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The summary below has been based on information provided by the manufacture of the Dr Brown’s Fully Vented bottle in the USA - some of the information you may already be familiar with.
As the Dr Brown's bottle is fully-vented, it allows positive-pressure flow, similar to breastfeeding. This is essential for the baby to feed without having to suck against a vacuum, may help with wind, colic, discourages ear infections and preserves the vitamins in the formula or liquid. However, at times, milk or formula can exit the bottle through the vent if the bottle is not handled or used properly. Slight errors can occasionally cause milk to leak out the vent, or a slight symmetry or fitting issue with the internal vents when placed inside.
1) Do Not Overfill the Bottles
Do not exceed the fill-line of the bottles otherwise the extra liquid may escape into the vent and then exit out the two vent holes on the side under the collar. To note, if you use formula, make sure the combination of powder and water does not exceed the Fill line.
2) Do not Heat the Milk With the Vent in Place
As milk is heated it expands. If you keep the Dr Brown’s vent in place as you heat milk or formula, the liquid will be forced up into the vent and cause leaking. To avoid this problem, either heat your bottles without the vent in or loosen the teat collar after heating the milk so that the pressure can equalize and the milk can leave the vent. Then re-tighten the collar.If you place the Internal vent into milk that is overheated, the milk may rise and condense inside of the vent. Therefore always wait until the milk is cool enough for your baby to actually use before placing the vent inside.
3) Do Not Shake the Bottle With the Vent Inserted
If you shake your bottles to mix formula while you still have the vent inserted, you are likely causing liquid to enter the vent and leak out later. There are a couple ways to avoid this problem. Mix the baby formula by stirring the liquid instead of shaking it. This has the added benefit of reducing air bubbles which may future reduce infant wind and colic. If you prefer shaking your bottles, use the Dr Brown’s Storage Caps. Shake with the cap in place, and when the formula is properly mixed you can remove the cap and insert the full vent. It is best to wait for the air bubbles to subside as well.
4) Do not Submerge the Reservoir Tube
When feeding your baby, avoid keeping the bottle perfectly level. Avoid submerging the reservoir tube under liquid as you feed your infant. as you might end up with some leakage. The ideal angle is 45 degrees during feeding. This should keep the end of the tube out of the the liquid. If liquid does end up inside the reservoir tube, all you need to do is stop the feeding, turn the bottle upright, and loosen the teat collar a bit to release the built-up pressure. The milk should then fall back into place at the bottom of the bottle, and you can then re-tighten the collar and resume feeding.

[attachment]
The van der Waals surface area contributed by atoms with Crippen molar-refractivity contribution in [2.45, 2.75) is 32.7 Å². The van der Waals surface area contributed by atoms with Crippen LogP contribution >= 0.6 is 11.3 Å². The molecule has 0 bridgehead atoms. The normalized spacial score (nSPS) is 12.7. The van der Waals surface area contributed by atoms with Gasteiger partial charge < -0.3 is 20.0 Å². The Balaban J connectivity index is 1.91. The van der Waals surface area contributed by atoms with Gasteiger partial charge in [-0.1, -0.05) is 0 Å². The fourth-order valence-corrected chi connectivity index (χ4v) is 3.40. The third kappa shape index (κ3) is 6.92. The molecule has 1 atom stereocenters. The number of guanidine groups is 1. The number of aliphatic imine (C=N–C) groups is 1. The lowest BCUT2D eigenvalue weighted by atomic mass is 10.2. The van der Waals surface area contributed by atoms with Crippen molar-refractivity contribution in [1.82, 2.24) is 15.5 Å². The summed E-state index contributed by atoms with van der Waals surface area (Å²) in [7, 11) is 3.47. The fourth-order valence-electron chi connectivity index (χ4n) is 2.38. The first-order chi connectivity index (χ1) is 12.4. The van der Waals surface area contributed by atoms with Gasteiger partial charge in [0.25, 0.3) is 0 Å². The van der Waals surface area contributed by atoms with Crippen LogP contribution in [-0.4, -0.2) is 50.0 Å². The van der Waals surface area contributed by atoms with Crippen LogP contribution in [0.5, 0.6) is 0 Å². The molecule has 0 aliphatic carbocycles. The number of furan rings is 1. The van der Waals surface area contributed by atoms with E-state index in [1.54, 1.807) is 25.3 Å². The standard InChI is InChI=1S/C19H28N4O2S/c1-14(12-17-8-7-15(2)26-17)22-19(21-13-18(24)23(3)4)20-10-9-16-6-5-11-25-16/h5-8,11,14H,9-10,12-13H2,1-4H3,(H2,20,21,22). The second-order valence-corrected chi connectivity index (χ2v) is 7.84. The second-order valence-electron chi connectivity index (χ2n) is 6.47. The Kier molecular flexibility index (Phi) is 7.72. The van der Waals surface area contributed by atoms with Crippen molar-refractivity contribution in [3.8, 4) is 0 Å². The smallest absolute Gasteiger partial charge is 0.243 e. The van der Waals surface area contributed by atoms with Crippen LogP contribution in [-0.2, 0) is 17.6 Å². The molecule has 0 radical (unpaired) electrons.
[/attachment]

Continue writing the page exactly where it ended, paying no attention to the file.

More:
5) Do not Over-Tighten or Under-Tighten the Teat Collar
Both over-tightening or under-tightening the Teat collar can cause leakage. Over-tightening causes too much pressure to build up, and under-tightening the collar doesn't allow the bottle to form the seal that holds back the liquid during feeding. A suggestion would be to twist the collar onto the bottle until you feel a small amount of resistance, then give it one more half-turn.
6) Use an Age-Appropriate Teat
If your baby is sucking on the teat too hard, the baby could cause the teat seal to break. If this happens to you, you likely to need to move up to a faster-flow Teat. On the other hand, if your baby tries to block the flow or slow down the milk, the infant can cause fluid to be forced backward into the vent. If that happens to you, then you probably need to move to a slower-flow teat.
7) If you are using a Bottle Warmer (or standing the bottle in boiling water) to heat up, you may need to open and close the bottle top a few times to release the pressure inside the bottle. During warming, the liquid expands and creates pressure which will cause the milk to travel up the vent tube, where it may leak out of the side vent holes and collar. Warming the bottle without the vent system or cap on, may prevent leaking.
8) If you are placing the bottle in a travel bag - make sure to use Travel Caps to close the bottle. This will avoid the liquid possibly exiting the two vent holes on the side of the bottle should the bottle build up pressure from warm liquid , or if the bottle falls to the side or on an angle while traveling.
9) If leaking is coming from the top of the teat hole - please note: Dr Brown’s bottles feature an open venting system which allows milk to flow freely from the teat hole. We suggest keeping the bottle upright at all times when not is use, and using a flat screw-on travel cap when transporting the bottle.